This is of course a leadership blog but after over ten years on it, there’s one constant which keeps me grounded in it and why sharing is necessary for leading. Authenticity. It’s everything in leadership. No degrees, accolades, books published or other high-sounding commendations can make up for a lack of it. Ask those who are led.

And grace – my word to start the year – we’re all human, so I try and will try more show grace in good times and in adversity. An old-fashioned word that captures how I’m feeling. And True? That’s the song I got addicted to on the walks. No idea why, but it’s true.

hari tau hou – happy new year!

Stephen

p.s. the featured image is also Arthurs Point, Queenstown this morning – a stiff walk uphill!





Day 628

Day 628

A team member said the other day that we know how long we’d been in lockdown because my blog posts have a running tally. Well they did during the first lockdown in 2020 and the last time I totalled it was 19 August when it was 510 days since the start of the first lockdown. If you’re interested it’s 628 days today. And if you live to the average age of a Kiwi that’s over two percent of your life since we started this lockdown and restriction journey. So what?

Well whatever happens, I’m well past the waiting for life to return to how it was – there is no return – this is it. Get on with it. Which means getting vaccinated, including a booster soon, embracing how we work, which for the knowledge worker, will have some level of flexibility. A combination of in the office, working at home, working away from home (if you’re fortunate enough to have other options), and working when it suits. And it means not bothering if you can’t do one or the other, just working how you can, or as the case may be, how you have to.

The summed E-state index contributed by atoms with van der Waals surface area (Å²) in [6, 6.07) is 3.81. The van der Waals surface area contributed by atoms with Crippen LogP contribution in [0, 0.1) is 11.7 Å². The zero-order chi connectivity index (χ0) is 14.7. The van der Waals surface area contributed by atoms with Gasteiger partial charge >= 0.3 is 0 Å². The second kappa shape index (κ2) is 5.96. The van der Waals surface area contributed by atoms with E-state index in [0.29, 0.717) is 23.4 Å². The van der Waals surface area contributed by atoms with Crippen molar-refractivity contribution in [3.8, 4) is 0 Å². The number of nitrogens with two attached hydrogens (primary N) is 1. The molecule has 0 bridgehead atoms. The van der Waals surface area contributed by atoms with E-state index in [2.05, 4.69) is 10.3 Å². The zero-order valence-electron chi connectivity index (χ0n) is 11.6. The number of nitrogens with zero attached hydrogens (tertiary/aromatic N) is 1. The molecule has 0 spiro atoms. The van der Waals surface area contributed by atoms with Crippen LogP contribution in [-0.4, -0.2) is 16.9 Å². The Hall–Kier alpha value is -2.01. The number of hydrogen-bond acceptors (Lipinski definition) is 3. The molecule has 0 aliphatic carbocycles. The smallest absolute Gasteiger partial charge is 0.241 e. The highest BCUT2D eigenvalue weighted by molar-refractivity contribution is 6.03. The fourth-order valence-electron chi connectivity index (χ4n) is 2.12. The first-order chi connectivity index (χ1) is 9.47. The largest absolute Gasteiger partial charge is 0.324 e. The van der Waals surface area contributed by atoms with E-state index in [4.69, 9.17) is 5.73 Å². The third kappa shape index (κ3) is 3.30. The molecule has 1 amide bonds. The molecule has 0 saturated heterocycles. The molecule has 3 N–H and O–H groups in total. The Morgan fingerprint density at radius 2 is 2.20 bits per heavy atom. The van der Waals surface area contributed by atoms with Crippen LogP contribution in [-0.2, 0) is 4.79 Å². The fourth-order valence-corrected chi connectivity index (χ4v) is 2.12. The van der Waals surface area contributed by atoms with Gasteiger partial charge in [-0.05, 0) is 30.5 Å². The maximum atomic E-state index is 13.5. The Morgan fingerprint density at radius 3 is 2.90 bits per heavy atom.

Going back to the office for the last week felt like light relief – I counted only six people on my “home floor” of level 29 on Monday – so it was very light. In fairness Monday was not of my business unit’s “designated days” as was prescribed at the commencement of the week – soon gone with new government rules – but it quickly swelled by Thursday to feel a bit more challenging to find a space. There was lots of “isn’t it great to be back in the office” and “so pleased to be out of the house“. I’m not sure what to make of this yet – will this be the refrain on 17 January when we start back after the holidays?!

There’s a switch taking place – people are tired from lockdown work – I’m tired from staring at the screen too much, but I don’t think we will, or will even want to, go back to “9-5” in the office five days a week. Of course the switch started long before Covid-19, but it’s accelerated beyond all the change plans, carefully thought through, could have anticipated. When I look back at our flexible working plans before “Day 1”, an educated guess might be that it would have been at least 2025 before we got to where we are now.

The future of motoring has arrived – here’s a fully electric Polestar 2 EV

So, the future may have arrived. For once! All my life I’ve looked forward to the future and when it’s arrived, most of the time it was so gradual I never noticed it. Even the internet seemed cautious, transitional, and obvious, when it arrived. And we’re still waiting on flying cars (they were supposed to be here long ago!), and robots are generally confined to places where we don’t see them (I hope).